Great British Menu 2012, London and South East Final

Great British Menu 2012, London and South East Final

by Monica Shaw 19 May 2012

Week 6 of Great British Menu had its final judging on Friday 18th May 2012. During the week chefs from London & the South East competed to impress veteran judge Jason Atherton. Monica Shaw guest blogger at Great British Chefs watched the finals. Who would be cooking at the Olympic banquet?

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Monica Shaw's mission is to enable people to feel awesome, through food, life, work and play.

Monica Shaw's mission is to enable people to feel awesome, through food, life, work and play.

The London and South East finals of Great British Menu brought with it an exciting clash of the generations. Having said goodbye to Graham Garrett on Thursday evening, this left the very confident - and very classical - chef Phil Howard to face off with young chef Marcus McGuinness who was out to wow the judges with his ultra modern approach.

But would judges Prue Leith, Matthew Fort and Oliver Peyton appreciate Marcus's newfangled techniques, or would they be more comfortable with Phil's classical precision?

Marcus' menu began with a starter of ice lamb's liver parfait, malt loaf, fingerling limes and rose germanium, a beautiful dish, but one which the judges felt offered "style over content", according to a visibly annoyed Oliver: "there's a lack of love." And Prue only seemed to keep eating it because it was interesting, though not necessarily tasty: "I'm not really enjoying it, I'm just interested in eating it because it's so extraordinary."

Phil's starter - a spring salad with goat's milk puree, pickled asparagus and quail's eggs - went the judges sans watercress bavarois (Phil forgot to add it at the last minute). Would that have changed the judges' opinions? All agreed it was enjoyable, but "nothing special" according to Oliver, who added that the gimmicky gold leaf around the celeriac was "absolutely awful - like bling on the salad". "I'm enjoying it but it isn't rocking my world," said Prue.

It was during the fish course that Phil proved his precise execution of classical techniques could elevate ordinary British ingredients. Enter his tasting of Cornish mackerel with oysters, mussels, winkles & samphire. "A beautiful balance between richness and intensity," said Mathew. "The soup is a triumph, the tartar is absolutely fabulous...the dish of the day so far," said Oliver.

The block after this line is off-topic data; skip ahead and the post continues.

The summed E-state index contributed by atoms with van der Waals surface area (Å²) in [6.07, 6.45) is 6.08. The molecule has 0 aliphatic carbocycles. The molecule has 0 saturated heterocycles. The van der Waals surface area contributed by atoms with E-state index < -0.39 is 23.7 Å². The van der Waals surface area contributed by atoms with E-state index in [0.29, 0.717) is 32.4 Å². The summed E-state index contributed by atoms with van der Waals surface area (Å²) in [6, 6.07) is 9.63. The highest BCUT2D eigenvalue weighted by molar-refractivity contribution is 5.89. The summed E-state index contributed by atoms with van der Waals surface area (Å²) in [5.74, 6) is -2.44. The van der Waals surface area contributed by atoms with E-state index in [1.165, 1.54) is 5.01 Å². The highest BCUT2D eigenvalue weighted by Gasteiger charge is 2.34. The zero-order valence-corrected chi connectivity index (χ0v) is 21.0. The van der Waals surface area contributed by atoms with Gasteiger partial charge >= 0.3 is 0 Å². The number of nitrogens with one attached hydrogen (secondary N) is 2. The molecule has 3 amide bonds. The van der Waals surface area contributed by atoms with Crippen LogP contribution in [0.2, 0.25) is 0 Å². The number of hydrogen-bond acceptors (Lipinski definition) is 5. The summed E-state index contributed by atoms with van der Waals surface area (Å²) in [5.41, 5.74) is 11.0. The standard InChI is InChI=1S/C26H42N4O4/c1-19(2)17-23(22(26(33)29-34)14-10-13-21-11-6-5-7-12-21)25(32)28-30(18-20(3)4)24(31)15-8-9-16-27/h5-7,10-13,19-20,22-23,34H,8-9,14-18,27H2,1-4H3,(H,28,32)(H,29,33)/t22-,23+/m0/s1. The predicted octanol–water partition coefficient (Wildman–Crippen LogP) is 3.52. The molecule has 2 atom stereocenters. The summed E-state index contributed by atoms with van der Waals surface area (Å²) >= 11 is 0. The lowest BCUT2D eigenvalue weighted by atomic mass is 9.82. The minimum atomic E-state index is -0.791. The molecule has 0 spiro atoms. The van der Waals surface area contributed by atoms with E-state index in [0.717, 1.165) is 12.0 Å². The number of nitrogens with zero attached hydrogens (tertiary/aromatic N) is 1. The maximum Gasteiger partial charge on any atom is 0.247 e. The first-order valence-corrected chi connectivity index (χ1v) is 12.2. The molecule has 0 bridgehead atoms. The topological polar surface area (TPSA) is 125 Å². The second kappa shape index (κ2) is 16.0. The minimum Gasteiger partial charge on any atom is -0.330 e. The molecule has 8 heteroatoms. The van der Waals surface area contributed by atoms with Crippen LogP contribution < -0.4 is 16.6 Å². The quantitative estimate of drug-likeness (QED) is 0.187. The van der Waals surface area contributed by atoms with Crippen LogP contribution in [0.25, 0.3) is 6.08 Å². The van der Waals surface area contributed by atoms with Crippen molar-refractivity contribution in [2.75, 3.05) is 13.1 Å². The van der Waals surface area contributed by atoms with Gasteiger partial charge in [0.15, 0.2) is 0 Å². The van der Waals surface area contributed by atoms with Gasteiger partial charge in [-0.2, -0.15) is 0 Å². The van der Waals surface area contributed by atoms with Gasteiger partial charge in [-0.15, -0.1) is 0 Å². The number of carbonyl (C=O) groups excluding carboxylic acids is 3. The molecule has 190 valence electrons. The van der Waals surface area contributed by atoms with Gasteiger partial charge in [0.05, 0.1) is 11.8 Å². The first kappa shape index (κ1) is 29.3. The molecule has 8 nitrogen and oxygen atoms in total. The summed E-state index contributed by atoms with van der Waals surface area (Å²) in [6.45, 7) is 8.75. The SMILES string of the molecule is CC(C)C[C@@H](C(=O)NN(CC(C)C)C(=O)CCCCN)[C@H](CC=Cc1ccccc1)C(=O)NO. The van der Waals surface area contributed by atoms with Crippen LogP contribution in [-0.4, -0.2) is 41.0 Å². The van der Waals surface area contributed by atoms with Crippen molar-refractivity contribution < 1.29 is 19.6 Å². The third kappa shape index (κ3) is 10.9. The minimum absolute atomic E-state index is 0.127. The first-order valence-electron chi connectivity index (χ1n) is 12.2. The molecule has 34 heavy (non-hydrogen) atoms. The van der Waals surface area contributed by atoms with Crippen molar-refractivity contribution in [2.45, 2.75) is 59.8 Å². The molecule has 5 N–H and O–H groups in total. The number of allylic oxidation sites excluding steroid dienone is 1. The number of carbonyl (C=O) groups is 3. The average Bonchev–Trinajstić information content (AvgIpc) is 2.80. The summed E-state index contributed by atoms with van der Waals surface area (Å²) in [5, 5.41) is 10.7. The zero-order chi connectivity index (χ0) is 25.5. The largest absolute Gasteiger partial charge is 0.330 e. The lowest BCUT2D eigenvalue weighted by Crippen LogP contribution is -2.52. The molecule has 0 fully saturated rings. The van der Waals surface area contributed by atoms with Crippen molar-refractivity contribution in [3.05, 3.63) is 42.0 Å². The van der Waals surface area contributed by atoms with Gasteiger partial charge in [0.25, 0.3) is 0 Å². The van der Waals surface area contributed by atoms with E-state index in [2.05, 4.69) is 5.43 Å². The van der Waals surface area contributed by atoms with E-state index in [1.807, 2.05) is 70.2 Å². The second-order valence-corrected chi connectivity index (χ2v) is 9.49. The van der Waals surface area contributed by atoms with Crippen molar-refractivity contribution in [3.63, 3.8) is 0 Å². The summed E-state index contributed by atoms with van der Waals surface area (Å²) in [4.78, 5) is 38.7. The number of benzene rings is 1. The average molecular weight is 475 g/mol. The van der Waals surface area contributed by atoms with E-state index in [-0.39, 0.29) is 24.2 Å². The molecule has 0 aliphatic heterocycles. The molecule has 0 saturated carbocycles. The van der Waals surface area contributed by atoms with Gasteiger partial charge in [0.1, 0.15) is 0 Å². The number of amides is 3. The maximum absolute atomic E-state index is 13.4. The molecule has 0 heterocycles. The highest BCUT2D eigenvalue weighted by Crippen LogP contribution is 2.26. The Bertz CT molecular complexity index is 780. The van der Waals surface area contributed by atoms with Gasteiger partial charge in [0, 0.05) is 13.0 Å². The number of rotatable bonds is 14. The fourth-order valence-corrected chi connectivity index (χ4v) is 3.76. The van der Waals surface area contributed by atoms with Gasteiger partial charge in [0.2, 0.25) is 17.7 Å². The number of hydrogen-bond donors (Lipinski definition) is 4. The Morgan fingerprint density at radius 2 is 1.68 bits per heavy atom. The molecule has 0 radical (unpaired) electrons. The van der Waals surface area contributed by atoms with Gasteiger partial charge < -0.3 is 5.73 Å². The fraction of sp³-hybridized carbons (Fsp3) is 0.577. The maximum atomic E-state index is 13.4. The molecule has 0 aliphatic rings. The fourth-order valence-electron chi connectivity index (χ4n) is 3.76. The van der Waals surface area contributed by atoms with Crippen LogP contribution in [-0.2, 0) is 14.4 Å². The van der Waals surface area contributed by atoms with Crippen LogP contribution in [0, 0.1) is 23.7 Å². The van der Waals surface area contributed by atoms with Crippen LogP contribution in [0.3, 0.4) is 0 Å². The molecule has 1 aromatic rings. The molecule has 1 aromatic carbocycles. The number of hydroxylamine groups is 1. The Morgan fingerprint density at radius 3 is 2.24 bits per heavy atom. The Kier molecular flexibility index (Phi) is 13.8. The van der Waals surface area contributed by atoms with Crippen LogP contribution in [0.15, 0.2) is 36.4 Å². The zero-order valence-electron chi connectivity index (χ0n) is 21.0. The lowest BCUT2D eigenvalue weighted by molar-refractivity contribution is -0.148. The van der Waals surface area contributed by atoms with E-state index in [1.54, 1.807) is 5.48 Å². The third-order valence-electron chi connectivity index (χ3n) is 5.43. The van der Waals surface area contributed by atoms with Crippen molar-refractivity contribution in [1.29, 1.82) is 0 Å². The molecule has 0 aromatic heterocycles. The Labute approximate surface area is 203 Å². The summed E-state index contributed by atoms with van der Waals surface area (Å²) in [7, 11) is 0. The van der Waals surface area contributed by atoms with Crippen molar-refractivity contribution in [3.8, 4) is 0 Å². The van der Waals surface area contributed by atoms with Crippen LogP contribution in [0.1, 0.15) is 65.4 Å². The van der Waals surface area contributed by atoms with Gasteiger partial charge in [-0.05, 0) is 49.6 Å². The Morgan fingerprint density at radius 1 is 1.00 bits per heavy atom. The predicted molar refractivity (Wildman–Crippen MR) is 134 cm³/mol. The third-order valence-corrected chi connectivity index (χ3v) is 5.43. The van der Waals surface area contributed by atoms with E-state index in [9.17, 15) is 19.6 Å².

Marcus fared much better with his fish course: pollock, peas, coconut and elderflower. "This is just a beautiful thing," said Oliver. In fact, all agreed that the presentation was awe-inspiring, but not everyone enjoyed the flavour. "This is like someone running out for the pole vault and spectacularly soaring below the bar," said Matthew: "potentially delicious but completely ruined by inattention to detail."

The main course did not going as swimmingly for Phil, whose roast loin of lamb with pie and mash, carrots, nettles and mint was "almost perfection" according to Oliver. The problem, according to Matthew, was that it was boring: "conventional stuff given a bit of a makeover with a few blobs on the plate - that is not enough."

Phil Howard and Marcus McGuinness
Phil Howard and Marcus McGuinness await their fate
Pollock, peas, coconut and elderflower
Marcus McGuinness's Pollock, peas, coconut and elderflower

Marcus's main - blade of beef cooked in hay, tendons and beetroot - didn't do much better. In fact, all of the chefs seemed genuinely disgusted, with Prue practically gagging on the tendons. "This dish is a tragedy," said Oliver. Matthew was the only judge to defend the dish, arguing that the tendons worked, but still agreed with Prue who said, "I would be ashamed if we put this down for an Olympian feast."

This left the last stand: dessert. Phil's rhubarb and custard soufflé served with ice cream in Olympic torch cones was "a dish of wonderful quiet pleasures," said Matthew, "but not a dish of fireworks." Oliver agreed: "no innovation whatsoever."

Marcus finished his menu with his radical pudding: asparagus, goat's curd and black olives, not likely ingredients for a pudding, so inherently "boundary-pushing". But did it work? Almost. "The bits are there, they just need to be pulled together," said Matthew. "When you put everything together it's delicious," said Prue. But all agreed it would be better off as an "asparagus cheesecake" rather than a series of individual components on a plate.

No one could argue that Marcus pushed himself to the limit with his menu. But Phil, though not always innovative, did always exhibit a mastery of flavour and technique, and this is what counts in the eyes of the judges who were all smiles as they announced Phil the winner.

Congratulations. Phil Howard! You've demonstrated the importance of substance over style, something all too easily forgotten on Great British Menu.

Next week, it's the battle of the Welsh chefs with contenders James Sommerin, Stephen Terry and Richard Davies.